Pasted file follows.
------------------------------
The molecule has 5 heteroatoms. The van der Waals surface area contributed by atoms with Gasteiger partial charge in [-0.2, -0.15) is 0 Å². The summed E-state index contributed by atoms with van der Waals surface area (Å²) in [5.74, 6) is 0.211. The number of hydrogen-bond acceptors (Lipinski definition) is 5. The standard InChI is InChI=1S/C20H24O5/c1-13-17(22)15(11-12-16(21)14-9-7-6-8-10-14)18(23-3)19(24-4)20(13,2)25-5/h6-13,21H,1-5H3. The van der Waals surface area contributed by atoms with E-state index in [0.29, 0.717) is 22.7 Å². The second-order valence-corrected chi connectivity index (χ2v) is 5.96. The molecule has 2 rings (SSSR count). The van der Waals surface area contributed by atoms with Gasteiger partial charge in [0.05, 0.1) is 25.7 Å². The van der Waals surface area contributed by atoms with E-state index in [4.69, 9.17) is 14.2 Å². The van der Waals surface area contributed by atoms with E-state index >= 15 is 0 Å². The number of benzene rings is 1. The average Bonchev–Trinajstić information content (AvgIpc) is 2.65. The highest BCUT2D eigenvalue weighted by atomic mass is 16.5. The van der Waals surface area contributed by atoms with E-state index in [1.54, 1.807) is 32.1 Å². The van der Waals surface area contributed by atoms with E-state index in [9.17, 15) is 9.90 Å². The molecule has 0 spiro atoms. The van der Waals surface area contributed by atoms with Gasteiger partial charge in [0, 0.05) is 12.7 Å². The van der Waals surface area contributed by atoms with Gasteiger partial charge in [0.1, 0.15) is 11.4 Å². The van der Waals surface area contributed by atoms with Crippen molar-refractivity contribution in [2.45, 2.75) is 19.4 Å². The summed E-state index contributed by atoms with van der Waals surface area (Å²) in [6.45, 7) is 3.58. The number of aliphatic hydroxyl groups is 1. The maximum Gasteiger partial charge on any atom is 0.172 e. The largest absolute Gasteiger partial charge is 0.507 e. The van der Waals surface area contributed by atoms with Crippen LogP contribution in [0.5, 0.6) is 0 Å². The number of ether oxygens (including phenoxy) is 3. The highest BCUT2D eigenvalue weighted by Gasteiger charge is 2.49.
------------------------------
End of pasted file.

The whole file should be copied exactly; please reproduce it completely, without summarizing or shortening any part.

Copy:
The molecule has 5 heteroatoms. The van der Waals surface area contributed by atoms with Gasteiger partial charge in [-0.2, -0.15) is 0 Å². The summed E-state index contributed by atoms with van der Waals surface area (Å²) in [5.74, 6) is 0.211. The number of hydrogen-bond acceptors (Lipinski definition) is 5. The standard InChI is InChI=1S/C20H24O5/c1-13-17(22)15(11-12-16(21)14-9-7-6-8-10-14)18(23-3)19(24-4)20(13,2)25-5/h6-13,21H,1-5H3. The van der Waals surface area contributed by atoms with E-state index in [0.29, 0.717) is 22.7 Å². The second-order valence-corrected chi connectivity index (χ2v) is 5.96. The molecule has 2 rings (SSSR count). The van der Waals surface area contributed by atoms with Gasteiger partial charge in [0.05, 0.1) is 25.7 Å². The van der Waals surface area contributed by atoms with E-state index in [4.69, 9.17) is 14.2 Å². The van der Waals surface area contributed by atoms with E-state index >= 15 is 0 Å². The number of benzene rings is 1. The average Bonchev–Trinajstić information content (AvgIpc) is 2.65. The highest BCUT2D eigenvalue weighted by atomic mass is 16.5. The van der Waals surface area contributed by atoms with E-state index in [1.54, 1.807) is 32.1 Å². The van der Waals surface area contributed by atoms with E-state index in [9.17, 15) is 9.90 Å². The molecule has 0 spiro atoms. The van der Waals surface area contributed by atoms with Gasteiger partial charge in [0, 0.05) is 12.7 Å². The van der Waals surface area contributed by atoms with Gasteiger partial charge in [0.1, 0.15) is 11.4 Å². The van der Waals surface area contributed by atoms with Crippen molar-refractivity contribution in [2.45, 2.75) is 19.4 Å². The summed E-state index contributed by atoms with van der Waals surface area (Å²) in [6.45, 7) is 3.58. The number of aliphatic hydroxyl groups is 1. The maximum Gasteiger partial charge on any atom is 0.172 e. The largest absolute Gasteiger partial charge is 0.507 e. The van der Waals surface area contributed by atoms with Crippen LogP contribution in [0.5, 0.6) is 0 Å². The number of ether oxygens (including phenoxy) is 3. The highest BCUT2D eigenvalue weighted by Gasteiger charge is 2.49.